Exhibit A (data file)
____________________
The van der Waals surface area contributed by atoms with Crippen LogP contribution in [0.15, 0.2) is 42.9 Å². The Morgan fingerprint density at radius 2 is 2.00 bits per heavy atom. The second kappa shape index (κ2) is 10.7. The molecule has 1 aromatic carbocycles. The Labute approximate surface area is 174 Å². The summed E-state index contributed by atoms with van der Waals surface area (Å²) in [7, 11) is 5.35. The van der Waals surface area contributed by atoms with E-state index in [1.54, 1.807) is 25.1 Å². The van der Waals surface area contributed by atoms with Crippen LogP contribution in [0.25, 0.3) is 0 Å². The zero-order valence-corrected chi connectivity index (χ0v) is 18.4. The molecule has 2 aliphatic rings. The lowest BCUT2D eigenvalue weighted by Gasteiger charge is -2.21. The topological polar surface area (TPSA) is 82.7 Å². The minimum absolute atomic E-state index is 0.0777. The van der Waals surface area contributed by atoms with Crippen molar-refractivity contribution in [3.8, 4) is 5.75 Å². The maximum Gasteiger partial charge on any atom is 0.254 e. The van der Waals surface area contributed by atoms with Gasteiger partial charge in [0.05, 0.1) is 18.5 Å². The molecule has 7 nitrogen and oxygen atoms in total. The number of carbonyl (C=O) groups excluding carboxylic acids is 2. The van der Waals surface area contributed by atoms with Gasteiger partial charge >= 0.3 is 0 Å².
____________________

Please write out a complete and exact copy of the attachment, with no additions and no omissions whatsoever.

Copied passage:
The van der Waals surface area contributed by atoms with Crippen LogP contribution in [0.15, 0.2) is 42.9 Å². The Morgan fingerprint density at radius 2 is 2.00 bits per heavy atom. The second kappa shape index (κ2) is 10.7. The molecule has 1 aromatic carbocycles. The Labute approximate surface area is 174 Å². The summed E-state index contributed by atoms with van der Waals surface area (Å²) in [7, 11) is 5.35. The van der Waals surface area contributed by atoms with E-state index in [1.54, 1.807) is 25.1 Å². The van der Waals surface area contributed by atoms with Crippen LogP contribution in [0.25, 0.3) is 0 Å². The zero-order valence-corrected chi connectivity index (χ0v) is 18.4. The molecule has 2 aliphatic rings. The lowest BCUT2D eigenvalue weighted by Gasteiger charge is -2.21. The topological polar surface area (TPSA) is 82.7 Å². The minimum absolute atomic E-state index is 0.0777. The van der Waals surface area contributed by atoms with Crippen molar-refractivity contribution in [3.8, 4) is 5.75 Å². The maximum Gasteiger partial charge on any atom is 0.254 e. The van der Waals surface area contributed by atoms with Gasteiger partial charge in [0.05, 0.1) is 18.5 Å². The molecule has 7 nitrogen and oxygen atoms in total. The number of carbonyl (C=O) groups excluding carboxylic acids is 2. The van der Waals surface area contributed by atoms with Gasteiger partial charge >= 0.3 is 0 Å².